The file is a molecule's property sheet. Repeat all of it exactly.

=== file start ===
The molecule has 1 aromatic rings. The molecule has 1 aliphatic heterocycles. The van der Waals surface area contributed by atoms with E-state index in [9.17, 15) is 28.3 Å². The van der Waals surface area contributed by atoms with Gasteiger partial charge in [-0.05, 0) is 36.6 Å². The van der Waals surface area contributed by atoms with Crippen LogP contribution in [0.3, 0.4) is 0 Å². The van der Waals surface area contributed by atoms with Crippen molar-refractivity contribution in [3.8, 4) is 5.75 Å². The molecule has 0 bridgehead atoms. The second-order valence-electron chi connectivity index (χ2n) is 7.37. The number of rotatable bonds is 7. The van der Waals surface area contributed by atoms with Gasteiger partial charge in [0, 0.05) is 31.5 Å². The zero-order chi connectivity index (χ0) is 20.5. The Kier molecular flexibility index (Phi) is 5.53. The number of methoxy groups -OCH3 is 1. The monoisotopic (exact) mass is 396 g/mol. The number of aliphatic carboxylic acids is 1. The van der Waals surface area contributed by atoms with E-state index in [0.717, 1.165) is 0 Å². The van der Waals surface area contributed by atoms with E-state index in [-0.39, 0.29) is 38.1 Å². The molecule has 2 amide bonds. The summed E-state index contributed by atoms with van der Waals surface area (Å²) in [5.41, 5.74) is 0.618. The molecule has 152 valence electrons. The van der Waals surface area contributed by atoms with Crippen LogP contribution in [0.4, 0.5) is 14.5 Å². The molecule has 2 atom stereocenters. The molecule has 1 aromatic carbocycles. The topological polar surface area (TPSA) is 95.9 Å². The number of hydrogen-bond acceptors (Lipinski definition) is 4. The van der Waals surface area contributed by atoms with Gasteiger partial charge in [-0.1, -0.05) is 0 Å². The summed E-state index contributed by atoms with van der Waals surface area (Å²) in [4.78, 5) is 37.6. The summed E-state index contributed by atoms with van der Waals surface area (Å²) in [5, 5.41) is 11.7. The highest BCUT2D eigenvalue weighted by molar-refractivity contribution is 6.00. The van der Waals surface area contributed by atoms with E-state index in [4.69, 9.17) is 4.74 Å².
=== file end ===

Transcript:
The molecule has 1 aromatic rings. The molecule has 1 aliphatic heterocycles. The van der Waals surface area contributed by atoms with E-state index in [9.17, 15) is 28.3 Å². The van der Waals surface area contributed by atoms with Gasteiger partial charge in [-0.05, 0) is 36.6 Å². The van der Waals surface area contributed by atoms with Crippen LogP contribution in [0.3, 0.4) is 0 Å². The van der Waals surface area contributed by atoms with Crippen molar-refractivity contribution in [3.8, 4) is 5.75 Å². The molecule has 0 bridgehead atoms. The second-order valence-electron chi connectivity index (χ2n) is 7.37. The number of rotatable bonds is 7. The van der Waals surface area contributed by atoms with Gasteiger partial charge in [0, 0.05) is 31.5 Å². The zero-order chi connectivity index (χ0) is 20.5. The Kier molecular flexibility index (Phi) is 5.53. The number of methoxy groups -OCH3 is 1. The monoisotopic (exact) mass is 396 g/mol. The number of aliphatic carboxylic acids is 1. The van der Waals surface area contributed by atoms with E-state index in [0.717, 1.165) is 0 Å². The van der Waals surface area contributed by atoms with E-state index in [-0.39, 0.29) is 38.1 Å². The molecule has 2 amide bonds. The summed E-state index contributed by atoms with van der Waals surface area (Å²) in [5.41, 5.74) is 0.618. The molecule has 152 valence electrons. The van der Waals surface area contributed by atoms with Crippen LogP contribution in [0.4, 0.5) is 14.5 Å². The molecule has 2 atom stereocenters. The molecule has 1 aromatic carbocycles. The topological polar surface area (TPSA) is 95.9 Å². The number of hydrogen-bond acceptors (Lipinski definition) is 4. The van der Waals surface area contributed by atoms with Gasteiger partial charge in [-0.1, -0.05) is 0 Å². The summed E-state index contributed by atoms with van der Waals surface area (Å²) in [4.78, 5) is 37.6. The summed E-state index contributed by atoms with van der Waals surface area (Å²) in [5, 5.41) is 11.7. The highest BCUT2D eigenvalue weighted by molar-refractivity contribution is 6.00. The van der Waals surface area contributed by atoms with E-state index in [4.69, 9.17) is 4.74 Å².